Shares in Reliance Worldwide Corporation Aus P Ltd (ASX: RWC) – Reliance Worldwide for short – have fallen substantially from recent highs of $3.40 to $2.91 at yesterday’s close.
Although undoubtedly more attractive at these prices, $2.91 is still significantly above the $2.50 that the company debuted at. I’m not sure they are good value at today’s prices, but the company itself is definitely worth a closer look.
What I like:
There are several things I noted in my research. First, the company’s lead Sharkbite product appears to be a good one – there are some interesting videos on the Reliance website that demonstrate the benefits. Second-hand reports from plumbing and home improvement forums also suggest that SharkBite fittings are among the best. It’s not the only product however, and has competition from at least two other brands, Blue Hawk, plus GatorBite and/or TecTite which may be owned by the same company.
Now, SharkBite seems like a winner. It’s got a variety of certifications including for ‘hidden’ (e.g. inside a wall) applications. It is light years ahead of competitors in terms of its internet presence (GatorBite doesn’t have a website that I could find) and has YouTube videos showing potential uses, etc. This will prove essential in reaching new plumbers and home handymen in convincing them to use Reliance products.
Reliance was recently named sole Push-To-Connect (PTC) supplier to Lowes Hardware in the US, which will presumably result in the departure of the Blue Hawk products that are currently sold there. This evidence of SharkBite being favoured over the incumbent is compelling. On the downside, Reliance recently lost its sole PTC supplier status with The Home Depot, as a result of the change of control effected by the IPO. That will most likely result in side-by-side competition from other brands at Home Depot, which could hurt.
This is because SharkBite fittings are seemingly very expensive, both compared to ‘vanilla’ brass fittings and also to competing PTC products. Although the price might turn some buyers away, the convenience and time savings appear significant. Labour savings alone probably account for the increased cost of the items, but I’m not sure how well SharkBite will compete against seemingly identical fittings available side-by-side on store shelves.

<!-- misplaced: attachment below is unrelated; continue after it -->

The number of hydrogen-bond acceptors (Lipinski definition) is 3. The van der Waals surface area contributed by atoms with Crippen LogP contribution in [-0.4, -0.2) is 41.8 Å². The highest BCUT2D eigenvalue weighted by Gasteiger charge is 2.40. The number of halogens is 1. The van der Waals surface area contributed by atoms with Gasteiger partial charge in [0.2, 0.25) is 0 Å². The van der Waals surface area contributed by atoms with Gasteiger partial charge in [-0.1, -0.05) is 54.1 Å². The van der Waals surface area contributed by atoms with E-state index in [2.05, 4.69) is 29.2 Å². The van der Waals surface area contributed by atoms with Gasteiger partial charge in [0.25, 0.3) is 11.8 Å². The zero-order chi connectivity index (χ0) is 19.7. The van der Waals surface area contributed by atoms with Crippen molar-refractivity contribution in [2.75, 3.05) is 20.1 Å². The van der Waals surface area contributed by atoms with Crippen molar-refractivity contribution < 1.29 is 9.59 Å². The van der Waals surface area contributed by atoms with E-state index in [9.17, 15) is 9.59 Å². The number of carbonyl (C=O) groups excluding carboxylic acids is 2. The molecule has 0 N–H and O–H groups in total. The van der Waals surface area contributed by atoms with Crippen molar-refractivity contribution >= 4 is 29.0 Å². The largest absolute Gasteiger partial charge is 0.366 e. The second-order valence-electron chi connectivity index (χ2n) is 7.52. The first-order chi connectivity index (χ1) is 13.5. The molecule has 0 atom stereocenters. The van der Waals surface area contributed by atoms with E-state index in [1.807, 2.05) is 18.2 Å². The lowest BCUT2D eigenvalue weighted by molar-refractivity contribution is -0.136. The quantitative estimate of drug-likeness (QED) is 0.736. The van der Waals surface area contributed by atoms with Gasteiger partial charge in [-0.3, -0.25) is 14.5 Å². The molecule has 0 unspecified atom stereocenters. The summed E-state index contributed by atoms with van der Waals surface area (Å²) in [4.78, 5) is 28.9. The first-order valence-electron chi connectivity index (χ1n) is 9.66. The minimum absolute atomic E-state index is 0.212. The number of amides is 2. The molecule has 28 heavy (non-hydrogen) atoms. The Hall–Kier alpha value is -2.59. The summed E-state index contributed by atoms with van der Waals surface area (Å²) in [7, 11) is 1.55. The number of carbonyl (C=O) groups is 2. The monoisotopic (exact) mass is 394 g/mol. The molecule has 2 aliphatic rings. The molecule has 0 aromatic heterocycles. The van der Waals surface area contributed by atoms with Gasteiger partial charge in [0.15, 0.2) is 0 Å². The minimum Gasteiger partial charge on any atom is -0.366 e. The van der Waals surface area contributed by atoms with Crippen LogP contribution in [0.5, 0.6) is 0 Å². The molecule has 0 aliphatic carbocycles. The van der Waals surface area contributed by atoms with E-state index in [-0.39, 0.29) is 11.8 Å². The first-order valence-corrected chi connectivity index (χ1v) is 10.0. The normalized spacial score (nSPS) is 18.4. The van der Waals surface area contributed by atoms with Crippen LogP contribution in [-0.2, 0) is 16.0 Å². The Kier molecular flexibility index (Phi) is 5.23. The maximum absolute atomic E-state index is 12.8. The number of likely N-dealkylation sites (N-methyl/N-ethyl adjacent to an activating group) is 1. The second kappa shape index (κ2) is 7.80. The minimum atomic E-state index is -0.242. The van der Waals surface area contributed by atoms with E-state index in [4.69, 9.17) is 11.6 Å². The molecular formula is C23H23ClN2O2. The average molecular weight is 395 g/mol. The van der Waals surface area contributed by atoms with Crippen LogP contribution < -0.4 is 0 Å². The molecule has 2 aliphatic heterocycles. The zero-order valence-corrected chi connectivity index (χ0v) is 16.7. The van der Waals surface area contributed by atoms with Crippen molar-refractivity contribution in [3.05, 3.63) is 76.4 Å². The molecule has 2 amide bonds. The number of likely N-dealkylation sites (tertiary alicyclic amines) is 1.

Presumably customers (especially professional plumbers and possibly building insurers) will vote with their feet on the best item, but that is something that will require further investigation.
Generally speaking I would believe that for plumbing fittings, reliability and quality is the primary concern, especially for applications inside walls. The time savings for PTC fittings, especially when having to apply multiple connectors at one time, are also significant. What I don’t know yet is if SharkBite is the best in this regard. Although I have banged on a lot about SharkBite in this piece, investors should also note that Reliance has multiple products, and more under development.
What I don’t like:
First, shares are not cheap, trading at 30 times its pro-forma Net Profit After Tax (NPAT) for 2016. Prudent investors will be aware of the company’s limited financial history since listing.
Second, Reliance is a manufacturer. It differs from Reece Ltd (ASX: REH) in that SharkBite designs and sells the products to retailers like Home Depot, who re-sell it to customers. This means both that SharkBite has key customer risk, and also that it has all the drawbacks of a manufacturer including exposure to materials prices, wage/labour disputes, high inventory requirements, and so on. Some of these issues are partly mitigated by having multiple factories in diverse locations.
Third, is the potential for greater competition. I touched on this above, but it seems there could be potential for polyethylene (‘poly’, i.e., black plastic) fittings to take over from brass in some areas. Some poly PTC fittings are rated for 16 bar of pressure, which is equivalent (actually greater than) the 200 psi that SharkBite is rated at. It would take a Herculean effort to convince customers that poly could be better than or equal to brass, but the potential for this cheaper, albeit uglier, alternative should not be overlooked.
The fourth issue is Reliance’s relatively high profit margins. These suggest Reliance can use its proprietary fittings to achieve above-average margins. This is exactly what investors should be looking for. However, I am conscious that an IPO can do strange and wonderful things to a company’s business model as presented on paper. I would want to investigate its margins a bit further, especially with an eye to competition and manufacturing/labour costs.
On the face of it, Reliance has a win-win product in SharkBite. It’s easy and fast, likely saving both time and potentially money in labour expenses. I think the company is worth closer investigation. My next step would be to check out management’s qualifications, the company’s financial position, and evaluating SharkBite and competitors’ certifications or possible uses.
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Motley Fool contributor Sean O'Neill has no position in any stocks mentioned. The Motley Fool Australia has no position in any of the stocks mentioned. We Fools may not all hold the same opinions, but we all believe that considering a diverse range of insights makes us better investors. The Motley Fool has a disclosure policy. This article contains general investment advice only (under AFSL 400691). Authorised by Bruce Jackson.
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